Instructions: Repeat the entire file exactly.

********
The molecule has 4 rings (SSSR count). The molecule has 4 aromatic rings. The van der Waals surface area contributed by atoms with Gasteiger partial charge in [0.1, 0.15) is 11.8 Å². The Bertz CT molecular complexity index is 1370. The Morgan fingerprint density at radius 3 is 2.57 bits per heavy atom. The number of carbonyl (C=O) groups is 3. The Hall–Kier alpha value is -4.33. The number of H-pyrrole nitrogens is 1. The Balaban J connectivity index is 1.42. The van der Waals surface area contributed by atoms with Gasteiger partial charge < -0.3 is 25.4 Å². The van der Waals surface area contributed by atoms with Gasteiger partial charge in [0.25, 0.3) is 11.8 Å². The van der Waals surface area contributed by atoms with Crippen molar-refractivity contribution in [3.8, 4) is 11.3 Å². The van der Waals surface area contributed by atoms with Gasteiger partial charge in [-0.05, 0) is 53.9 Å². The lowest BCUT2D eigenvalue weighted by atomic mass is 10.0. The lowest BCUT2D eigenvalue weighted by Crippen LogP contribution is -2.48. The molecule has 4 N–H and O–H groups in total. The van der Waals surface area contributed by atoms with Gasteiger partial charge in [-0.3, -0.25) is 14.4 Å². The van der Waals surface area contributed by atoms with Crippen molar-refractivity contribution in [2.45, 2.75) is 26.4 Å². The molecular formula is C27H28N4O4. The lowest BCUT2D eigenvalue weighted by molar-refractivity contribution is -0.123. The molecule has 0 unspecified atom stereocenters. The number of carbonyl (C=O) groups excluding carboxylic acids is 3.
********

The molecule has 4 rings (SSSR count). The molecule has 4 aromatic rings. The van der Waals surface area contributed by atoms with Gasteiger partial charge in [0.1, 0.15) is 11.8 Å². The Bertz CT molecular complexity index is 1370. The Morgan fingerprint density at radius 3 is 2.57 bits per heavy atom. The number of carbonyl (C=O) groups is 3. The Hall–Kier alpha value is -4.33. The number of H-pyrrole nitrogens is 1. The Balaban J connectivity index is 1.42. The van der Waals surface area contributed by atoms with Gasteiger partial charge < -0.3 is 25.4 Å². The van der Waals surface area contributed by atoms with Gasteiger partial charge in [0.25, 0.3) is 11.8 Å². The van der Waals surface area contributed by atoms with Crippen molar-refractivity contribution in [3.8, 4) is 11.3 Å². The van der Waals surface area contributed by atoms with Gasteiger partial charge in [-0.05, 0) is 53.9 Å². The lowest BCUT2D eigenvalue weighted by atomic mass is 10.0. The lowest BCUT2D eigenvalue weighted by Crippen LogP contribution is -2.48. The molecule has 4 N–H and O–H groups in total. The van der Waals surface area contributed by atoms with Gasteiger partial charge in [-0.3, -0.25) is 14.4 Å². The van der Waals surface area contributed by atoms with Crippen molar-refractivity contribution in [2.45, 2.75) is 26.4 Å². The molecular formula is C27H28N4O4. The lowest BCUT2D eigenvalue weighted by molar-refractivity contribution is -0.123. The molecule has 0 unspecified atom stereocenters. The number of carbonyl (C=O) groups excluding carboxylic acids is 3.